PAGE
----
1. Top of page
  2. Abstract
  3. MATERIALS AND METHODS
  4. RESULTS
  5. DISCUSSION
  6. REFERENCES

B Cells Exposed to Ebx Produce IL-10

Previously, we demonstrated that enteroantigen-specific CD4+ T cells are efficiently stimulated in vitro by splenic B cells pulsed with a colonic ebx,35 giving rise to T cell responses restricted by MHC class II histocompatibility antigens.37 B cells are known to produce IL-10 when exposed to bacterial components like LPS.32 Therefore, we measured the production of IL-10 in splenic B cells exposed to ebx, LPS, or saline for 5 hours in the presence of phorbol myristate acetate (PMA) and ionomycin (PMA/I) (Fig. 1A). Stimulation with ebx was the strongest inducer of IL-10, resulting in 6.7% IL-10-positive B cells, compared to 4.7% induced by LPS. In addition, we measured IL-10 amounts in supernatants from purified B cells stimulated for 24, 48, and 72 hours with different concentrations of ebx (0, 40, and 400 μg/mL) (Fig. 1B). This clearly showed a time- and dose-dependent induction of IL-10 in B cells by ebx.

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Figure 1. B cells exposed to ebx produce IL-10. (A) Splenocytes were stimulated for 5 hours with PMA/ionomycin (PMA/I) alone or in combination with ebx or LPS and IL-10 production was measured in CD19+ B cells by flow cytometry. Frequencies indicate IL-10+ of B cells. One representative of three experiments is shown. (B) IL-10 was measured by ELISA in supernatants from purified B cells stimulated with ebx for 24, 48, and 72 hours. One of two experiments is shown. (C) CD1d and CD5 expression was measured in IL-10-producing (IL-10+) and IL-10-nonproducing (IL-10) CD19+ B cells. Frequencies indicate CD1dhighCD5+ of B cells. Contour plots show double staining and histograms show expression of each marker. One of three experiments is shown. (D) CD1d and CD5 expression was measured in splenocytes freshly isolated or stimulated for 24 hours with ebx or LPS. One of three experiments is shown. (E) Expression of CD80 and CD86 were measured by flow cytometry on unstimulated B cell subsets, characterized by CD1d and CD5 expression levels. Average of three individual experiments is shown. Error bars = SD.

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An IL-10 competent splenic B cell subset has previously been identified and phenotypically characterized as CD1dhighCD5+.24 The phenotype of ebx induced IL-10-producing B cells is shown in Figure 1C. Close to 20% of the IL-10-positive B cells were CD1dhighCD5+ compared to 0.3% of the IL-10-negative B cells. In addition, all IL-10-producing B cells showed a generally higher expression of both CD1d and CD5 (Fig. 1C). Upregulation of CD1d by B cells during intestinal inflammation has been associated with suppression of colitis.10 Consequently, we examined the expression of CD1d and CD5 on B cells after prolonged exposure to ebx (Fig. 1D). After 24 hours of exposure to ebx more than 10% B cells were CD1dhighCD5+, which is a 5 times increase compared to unexposed B cells. It is noteworthy that prolonged exposure to LPS did not result in a similar upregulation of CD1d and CD5. Expression levels of B7 costimulatory molecules have also been associated with IL-10-producing Bregs.16 To examine if B7-expression patterns correlated with Breg phenotypes we measured the expression of CD80 and CD86 on CD1d and CD5-positive B cells (Fig. 1E). Interestingly, the highest frequency of CD80-expressing B cells was within the CD1dhighCD5+ population (30%), whereas less than 5% of the CD1dlowCD5 B cells were CD80-positive. CD86 was mainly expressed on CD1dhigh B cells, although more evenly distributed between the B cell subpopulations.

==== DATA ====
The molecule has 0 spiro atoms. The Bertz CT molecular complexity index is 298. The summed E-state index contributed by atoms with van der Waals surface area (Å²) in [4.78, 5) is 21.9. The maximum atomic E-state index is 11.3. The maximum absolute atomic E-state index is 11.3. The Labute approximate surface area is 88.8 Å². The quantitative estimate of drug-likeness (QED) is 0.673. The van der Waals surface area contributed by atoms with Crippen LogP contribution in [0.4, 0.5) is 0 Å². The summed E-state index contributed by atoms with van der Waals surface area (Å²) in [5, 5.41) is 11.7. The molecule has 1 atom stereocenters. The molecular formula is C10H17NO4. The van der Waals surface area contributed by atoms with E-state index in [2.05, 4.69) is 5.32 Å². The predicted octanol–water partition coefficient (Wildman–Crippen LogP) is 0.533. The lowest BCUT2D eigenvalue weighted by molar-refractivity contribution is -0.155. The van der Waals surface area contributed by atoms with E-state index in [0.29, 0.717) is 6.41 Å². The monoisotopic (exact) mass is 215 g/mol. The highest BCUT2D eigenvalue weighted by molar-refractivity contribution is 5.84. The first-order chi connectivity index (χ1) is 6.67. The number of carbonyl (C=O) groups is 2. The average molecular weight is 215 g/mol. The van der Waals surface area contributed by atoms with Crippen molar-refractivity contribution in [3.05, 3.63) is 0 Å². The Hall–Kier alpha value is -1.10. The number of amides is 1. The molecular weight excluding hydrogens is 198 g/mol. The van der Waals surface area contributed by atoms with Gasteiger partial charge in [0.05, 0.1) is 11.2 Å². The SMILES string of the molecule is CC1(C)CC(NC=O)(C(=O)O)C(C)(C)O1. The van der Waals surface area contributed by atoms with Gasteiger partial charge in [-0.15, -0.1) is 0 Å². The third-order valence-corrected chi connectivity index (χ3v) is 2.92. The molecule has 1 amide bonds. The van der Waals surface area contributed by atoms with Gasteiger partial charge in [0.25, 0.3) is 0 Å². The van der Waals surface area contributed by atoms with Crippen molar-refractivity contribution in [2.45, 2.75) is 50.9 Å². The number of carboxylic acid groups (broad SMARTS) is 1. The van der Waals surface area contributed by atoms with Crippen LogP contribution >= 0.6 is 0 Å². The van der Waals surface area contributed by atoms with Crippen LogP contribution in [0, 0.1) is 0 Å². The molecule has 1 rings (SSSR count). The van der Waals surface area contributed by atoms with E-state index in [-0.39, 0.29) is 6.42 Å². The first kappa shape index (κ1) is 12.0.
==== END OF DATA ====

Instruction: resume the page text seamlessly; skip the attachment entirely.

B Cells Exposed to Ebx Suppress Colitis

Adoptive transfer of CD4+CD25 T cells to SCID mice causes the development of colitis characterized by weight loss, loose stools, diarrhea, and colon inflammation. Mice were co-transplanted with 107 purified splenic B cells unexposed or exposed to ebx (ebx-B cells) for 24 hours (Fig. 2). Mice receiving T cells alone significantly lost body weight compared to non-transplanted healthy control mice and diseased mice showed severe diarrhea (Fig. 2A and not shown). Interestingly, transfer of ebx-B cells completely inhibited the T cell induced loss of body weight and these mice did not have diarrhea. Mice co-transferred with B cells not exposed to ebx initially lost weight comparable to the colitic mice but then started to gain weight after ≈3 weeks. Intestinal inflammation was determined by histopathological examination and weight of rectum, both of which were significantly reduced in mice co-transplanted with ebx-B cells (Fig. 2B–D) as compared with mice transplanted with T cells alone. Co-transfer of B cells not exposed to ebx did not reduce intestinal inflammation as evaluated by the rectum weight and the histopathological scoring.